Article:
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on 22 April 2006
The author starts by reflecting on sadness and states that sad works of art do not always make us sad and that sad books actually tend to console readers who are in a sad mood. He gives the example of Edward Hopper who took an interest in cars and trains since travelling tends to put us in a melancholy and introspective mood conducive to internal conversation.

The author's next topic is authenticity and he examines how this notion fluctuates in our daily social intercourse. He then reflects on the relationship between work and the feeling of happiness with the help of authors like St Augustine, B. Franklin, Diderot or Rousseau, reminding us that workers are mere tools in a process in which their own happiness is incidental at best. Thus we shouldn't rely on work to deliver happiness which should make it more bearable.

The pleasure of visiting a zoo may be marred by the fact that animals seem more human and humans more animal in such a place.

Or the fact that certain boring places like Zurich still feature a certain degree of charm. The final part is devoted to comedy. The author shows that humour is a way of anchoring criticism and is an attempt to name anxiety about status.

An interesting little publication full of wisdom which shows how knowledgeable Mr De Botton is.
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on 1 September 2007
An amazing series of essays on, well, just being. from the pleasures of sadness to the charm of boring places to being a single man (a chapter i read over and over sighing on its uncannuly accurate observations)this book covers covers a variety of situations and episodes on the human condition and leaves you feeling adn thinking on a different level. if you can find it (this book was a limited edition as part of the penguin 70th anniversary celelbrations) buy it. at £1.50 it has to be the best puond fo rpound buy ever! enjoy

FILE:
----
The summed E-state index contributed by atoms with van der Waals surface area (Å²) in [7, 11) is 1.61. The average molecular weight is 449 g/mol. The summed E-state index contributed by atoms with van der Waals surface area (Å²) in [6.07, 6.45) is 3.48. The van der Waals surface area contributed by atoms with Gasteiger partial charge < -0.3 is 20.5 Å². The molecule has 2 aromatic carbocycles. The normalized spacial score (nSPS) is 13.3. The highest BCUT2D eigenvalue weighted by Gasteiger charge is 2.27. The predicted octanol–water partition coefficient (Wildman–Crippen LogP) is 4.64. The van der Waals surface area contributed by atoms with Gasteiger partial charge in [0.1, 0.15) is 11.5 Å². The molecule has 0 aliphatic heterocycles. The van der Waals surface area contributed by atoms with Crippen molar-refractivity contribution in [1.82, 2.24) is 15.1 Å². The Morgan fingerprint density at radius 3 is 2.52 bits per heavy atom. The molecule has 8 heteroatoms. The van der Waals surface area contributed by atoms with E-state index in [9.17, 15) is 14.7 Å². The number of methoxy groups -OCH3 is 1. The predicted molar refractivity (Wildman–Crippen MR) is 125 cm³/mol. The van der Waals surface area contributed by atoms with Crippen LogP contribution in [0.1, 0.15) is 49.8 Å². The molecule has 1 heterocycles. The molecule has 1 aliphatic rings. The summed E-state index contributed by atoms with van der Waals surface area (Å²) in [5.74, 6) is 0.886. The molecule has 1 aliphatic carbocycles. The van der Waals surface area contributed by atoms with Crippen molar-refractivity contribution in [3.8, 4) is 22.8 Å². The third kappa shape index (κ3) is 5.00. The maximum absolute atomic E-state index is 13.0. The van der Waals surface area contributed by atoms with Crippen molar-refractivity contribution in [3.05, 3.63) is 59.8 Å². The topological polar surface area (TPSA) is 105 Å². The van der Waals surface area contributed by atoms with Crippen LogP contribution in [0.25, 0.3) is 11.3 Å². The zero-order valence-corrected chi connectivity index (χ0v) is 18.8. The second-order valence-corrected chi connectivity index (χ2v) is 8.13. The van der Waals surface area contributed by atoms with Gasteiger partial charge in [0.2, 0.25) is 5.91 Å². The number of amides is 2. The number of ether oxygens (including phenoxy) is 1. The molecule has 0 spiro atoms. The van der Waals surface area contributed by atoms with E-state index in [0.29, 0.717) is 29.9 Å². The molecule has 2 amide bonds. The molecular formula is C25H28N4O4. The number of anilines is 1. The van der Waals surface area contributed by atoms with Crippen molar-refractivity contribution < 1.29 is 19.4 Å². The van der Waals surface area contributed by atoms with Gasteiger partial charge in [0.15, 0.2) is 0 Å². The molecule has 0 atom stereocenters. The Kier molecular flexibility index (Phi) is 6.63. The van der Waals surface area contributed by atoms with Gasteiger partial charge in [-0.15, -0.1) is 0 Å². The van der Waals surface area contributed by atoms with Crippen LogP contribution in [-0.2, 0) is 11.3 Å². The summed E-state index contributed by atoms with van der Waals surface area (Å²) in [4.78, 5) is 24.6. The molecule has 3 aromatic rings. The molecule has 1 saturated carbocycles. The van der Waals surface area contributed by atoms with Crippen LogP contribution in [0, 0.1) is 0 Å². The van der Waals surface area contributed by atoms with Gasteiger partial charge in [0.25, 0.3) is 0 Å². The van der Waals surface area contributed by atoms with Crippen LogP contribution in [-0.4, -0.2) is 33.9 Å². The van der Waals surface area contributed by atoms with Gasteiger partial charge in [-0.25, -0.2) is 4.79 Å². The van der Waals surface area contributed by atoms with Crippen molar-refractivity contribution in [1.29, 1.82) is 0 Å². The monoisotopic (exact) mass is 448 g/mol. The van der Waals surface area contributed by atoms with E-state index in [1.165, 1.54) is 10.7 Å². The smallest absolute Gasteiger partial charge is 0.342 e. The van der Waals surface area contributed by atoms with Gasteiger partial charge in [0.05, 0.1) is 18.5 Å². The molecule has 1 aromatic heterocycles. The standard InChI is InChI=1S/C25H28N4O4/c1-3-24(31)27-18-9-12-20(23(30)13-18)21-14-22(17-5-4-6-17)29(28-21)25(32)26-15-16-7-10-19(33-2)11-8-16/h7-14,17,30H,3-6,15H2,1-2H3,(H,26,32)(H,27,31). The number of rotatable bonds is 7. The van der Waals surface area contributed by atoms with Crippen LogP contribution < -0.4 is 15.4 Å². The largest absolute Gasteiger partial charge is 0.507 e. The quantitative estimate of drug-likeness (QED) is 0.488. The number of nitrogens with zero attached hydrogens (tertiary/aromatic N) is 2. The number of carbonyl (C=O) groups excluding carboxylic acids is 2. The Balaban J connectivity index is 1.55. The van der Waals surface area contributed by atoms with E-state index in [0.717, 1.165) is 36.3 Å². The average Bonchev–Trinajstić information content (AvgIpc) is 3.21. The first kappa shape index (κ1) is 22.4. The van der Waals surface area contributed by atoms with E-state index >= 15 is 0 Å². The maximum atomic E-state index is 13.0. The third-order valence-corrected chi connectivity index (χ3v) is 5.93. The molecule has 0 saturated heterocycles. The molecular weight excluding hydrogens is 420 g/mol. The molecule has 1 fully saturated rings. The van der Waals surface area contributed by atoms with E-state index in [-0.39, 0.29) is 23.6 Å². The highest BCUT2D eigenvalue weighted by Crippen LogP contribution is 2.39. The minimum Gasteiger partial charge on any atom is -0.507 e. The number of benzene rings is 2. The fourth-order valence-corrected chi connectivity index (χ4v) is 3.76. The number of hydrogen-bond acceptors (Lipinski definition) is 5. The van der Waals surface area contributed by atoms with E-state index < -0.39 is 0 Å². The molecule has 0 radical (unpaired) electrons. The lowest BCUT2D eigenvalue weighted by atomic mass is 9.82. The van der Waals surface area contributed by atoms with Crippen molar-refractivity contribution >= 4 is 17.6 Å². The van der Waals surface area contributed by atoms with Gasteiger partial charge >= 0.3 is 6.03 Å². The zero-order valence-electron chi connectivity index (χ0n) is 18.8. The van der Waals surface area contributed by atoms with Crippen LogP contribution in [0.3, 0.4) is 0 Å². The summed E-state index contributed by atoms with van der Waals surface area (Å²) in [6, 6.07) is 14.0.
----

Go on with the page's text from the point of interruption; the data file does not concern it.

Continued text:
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on 30 August 2012
Picked this up to sample de Botton's work. It's a good, very quick read with interesting views on a variety of topics such as the honesty of relationships, airports, going to the zoo and the boring-ness of Zurich. Will try one of his full-length books at some point.
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on 17 January 2012
A short and sweet book, elegantly written and nice little encouragement to appreciate the things we normally see as routine. However, as a philosophical piece it's definitely a case of style over substance - de Botton doesn't so much discuss philosophical concepts in his essays as romanticise them. For example, in 'On Authenticity', there is virtually no discussion of the 'authentic self', and in fact he begins with the assumption that there is such a thing. He also seems woefully ignorant of the world outside his own (modern, Western, male, bourgeois) sphere of life, something that reflects poorly in his generalised statements (particularly puzzling is his theory that 'our culture' is defined by its career, whereas our predecessors were not, and that everyone expects work to be enjoyable). So, if you're looking for philosophy, you'd be better off turning away now. But if you're looking for unabashed but elegant aestheticism and a little something to think about while on the train, perhaps this is what you're looking for.
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on 23 February 2017
Very good condition
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on 27 October 2012
The summary as written on line prepared one for this book. No great surprises. Enjoyable to read if this is your taste in literature
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